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How reliable are certain scientific statistics??

by Solid Snake
Tags: reliable, scientific, statistics
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Solid Snake
#1
Jun19-14, 11:46 PM
P: 15
First, sorry if this is in the wrong section. This could span many subjects.

I was pondering on how reliable statistics in science are. My mother's best friend just had a baby naturally at 45 years old. I also know 3 other women who have had babies naturally after 40 (specifically 2 of them at 44, and the other at 45). Yet when I read up on the statistics about how possible it is to have babies after 40 (especially at the mid-40s) it would seem almost impossible that I know 3 women who have naturally had babies (especially since they're all over 44). This makes me think that such statistics are unreliable. This has to be true in medicine and biology since it is difficult to know things about the body with such precision. I can imagine in other parts of science, the same applies, though in physics it's probably less so.

So how reliable are statistics in science??? In biology?? With the human body?? In geology??? Cosmology??? etc

EDIT: Also I'd add about those stats about women being able to naturally make babies in their early-to-mid 40s, there are so many ranges that differ. For example I read one that stated how it's only a 1% chance at 44, when other said its a 30%, and it ranges from the fathers age (the younger the father the better). Yet other statistics say the fathers age is irrelevant. This makes me believe that there exists some faults in certain subjects in scientific statistics.
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256bits
#2
Jun20-14, 02:48 AM
P: 1,417
There are several statistics that you are intermingling erroneously.

One is the statistics of women over 40 who have given birth.
Another is the possibility of a woman over 40 conceiving, due to the physical changes in the body brought about by age.
Another is the chance that a particular individual knows a woman over 40 who has given birth.

The fault lies not in the statistics, but the interpretation.
Sometimes that is difficult to do.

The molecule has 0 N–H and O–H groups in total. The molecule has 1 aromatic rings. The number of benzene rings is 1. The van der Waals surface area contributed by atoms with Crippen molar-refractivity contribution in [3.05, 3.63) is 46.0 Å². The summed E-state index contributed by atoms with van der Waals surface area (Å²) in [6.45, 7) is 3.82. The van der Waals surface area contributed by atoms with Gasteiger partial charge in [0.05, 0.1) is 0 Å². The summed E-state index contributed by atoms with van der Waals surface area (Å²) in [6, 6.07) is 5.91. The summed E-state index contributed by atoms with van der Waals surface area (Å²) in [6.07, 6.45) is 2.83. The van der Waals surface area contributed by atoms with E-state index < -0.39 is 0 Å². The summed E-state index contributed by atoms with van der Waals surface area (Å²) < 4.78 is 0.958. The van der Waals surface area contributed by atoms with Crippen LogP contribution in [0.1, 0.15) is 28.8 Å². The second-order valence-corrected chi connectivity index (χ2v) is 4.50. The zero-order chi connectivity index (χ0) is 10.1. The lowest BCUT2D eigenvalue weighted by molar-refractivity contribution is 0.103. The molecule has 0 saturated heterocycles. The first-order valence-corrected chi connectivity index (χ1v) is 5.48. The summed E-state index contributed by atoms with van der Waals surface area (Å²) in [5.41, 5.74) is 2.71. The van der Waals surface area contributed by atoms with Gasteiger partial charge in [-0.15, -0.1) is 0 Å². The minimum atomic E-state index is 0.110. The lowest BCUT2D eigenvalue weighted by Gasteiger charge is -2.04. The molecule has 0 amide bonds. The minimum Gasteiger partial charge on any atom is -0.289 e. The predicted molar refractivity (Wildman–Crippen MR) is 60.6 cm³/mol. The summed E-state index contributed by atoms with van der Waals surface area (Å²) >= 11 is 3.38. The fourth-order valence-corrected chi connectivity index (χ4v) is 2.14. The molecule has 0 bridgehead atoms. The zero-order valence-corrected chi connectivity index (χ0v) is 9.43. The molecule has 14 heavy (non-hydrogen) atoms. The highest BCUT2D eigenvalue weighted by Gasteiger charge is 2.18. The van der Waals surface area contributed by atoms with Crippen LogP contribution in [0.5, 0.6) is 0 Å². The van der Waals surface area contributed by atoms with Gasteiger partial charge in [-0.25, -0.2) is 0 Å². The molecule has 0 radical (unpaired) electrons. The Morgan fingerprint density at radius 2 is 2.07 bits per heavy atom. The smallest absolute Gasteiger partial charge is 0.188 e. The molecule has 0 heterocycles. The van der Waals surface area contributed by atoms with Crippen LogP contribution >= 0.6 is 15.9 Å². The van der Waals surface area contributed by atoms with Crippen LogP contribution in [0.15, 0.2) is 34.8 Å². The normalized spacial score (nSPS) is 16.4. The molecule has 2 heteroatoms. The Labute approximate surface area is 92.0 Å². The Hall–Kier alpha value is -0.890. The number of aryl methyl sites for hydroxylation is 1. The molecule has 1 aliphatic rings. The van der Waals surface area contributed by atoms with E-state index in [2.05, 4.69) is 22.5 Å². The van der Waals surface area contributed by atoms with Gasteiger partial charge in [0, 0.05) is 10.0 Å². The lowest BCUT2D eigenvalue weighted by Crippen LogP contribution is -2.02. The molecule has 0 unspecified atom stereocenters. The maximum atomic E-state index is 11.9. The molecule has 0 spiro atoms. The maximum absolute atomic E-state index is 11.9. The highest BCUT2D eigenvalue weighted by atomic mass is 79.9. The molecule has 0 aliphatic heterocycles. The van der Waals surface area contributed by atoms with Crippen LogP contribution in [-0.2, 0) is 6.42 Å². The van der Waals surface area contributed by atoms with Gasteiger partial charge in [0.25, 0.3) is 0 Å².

Ryan_m_b
#3
Jun20-14, 08:10 AM
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Your problem is that you only are looking at a very small sample. Let's suppose that the data shows that only 1 in 100,000 women 40 years old and older will ever be able to conceive a child (I'm completely making this up to demonstrate the phenomenon) and there are ten million 40+ women trying to conceive. That means that 100 of them statistically will. If you only look at those 100 then of course it's going to seem like the original data is wrong, but taken as a whole it makes sense.

Furthermore the chances of conceiving after 40 really aren't as low as you make out to be. According to this mini-review pregnancy rates in women less than 30 years old are 400 in 1000, dropping to 100 in 1000 for over 45s. The miscarriage rate for the latter group is much higher at 90% but that still leaves a relatively large (10 in 1000) number that successfully give birth. That doesn't take into account complications like increasing risk of Down's syndrome (see this paper for more information on the risk of birth defects) but you get the idea.

SteamKing
#4
Jun20-14, 09:20 AM
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How reliable are certain scientific statistics??

The moral of the story: don't expect statistics to provide protection against pregnancy when more effective means are available.
Student100
#5
Jun20-14, 04:07 PM
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Simply, statistics are more reliable on a subject that is more uniform or presumed to be: subjects like physics and chemistry. When you move into the realm of medical science, the genetic diversity and differences in populations really stress that you have an adequately large, possibly unfeasible/ethical sample sizes. Statistics become even more hairy in the social/political sciences.

Simply because you know three women in the mid forties who have had children doesn't disprove the statistic. The journal that is pulled out of is the journal Fertility and Sterility and their sample size is larger, which trumps your anecdotal experience. The only real conclusion to draw from the statistic is that women over the age of 40 rapidly lose fertility with each passing year.
gravenewworld
#6
Jun28-14, 10:28 PM
P: 1,405
And then there are statistically significant results that are biologically meaningless....

There have been many, many papers over the years written on this subject and our over reliance on 'statistical significance' within biomedical research. A statistically significant phenomena might not mean a damn thing.


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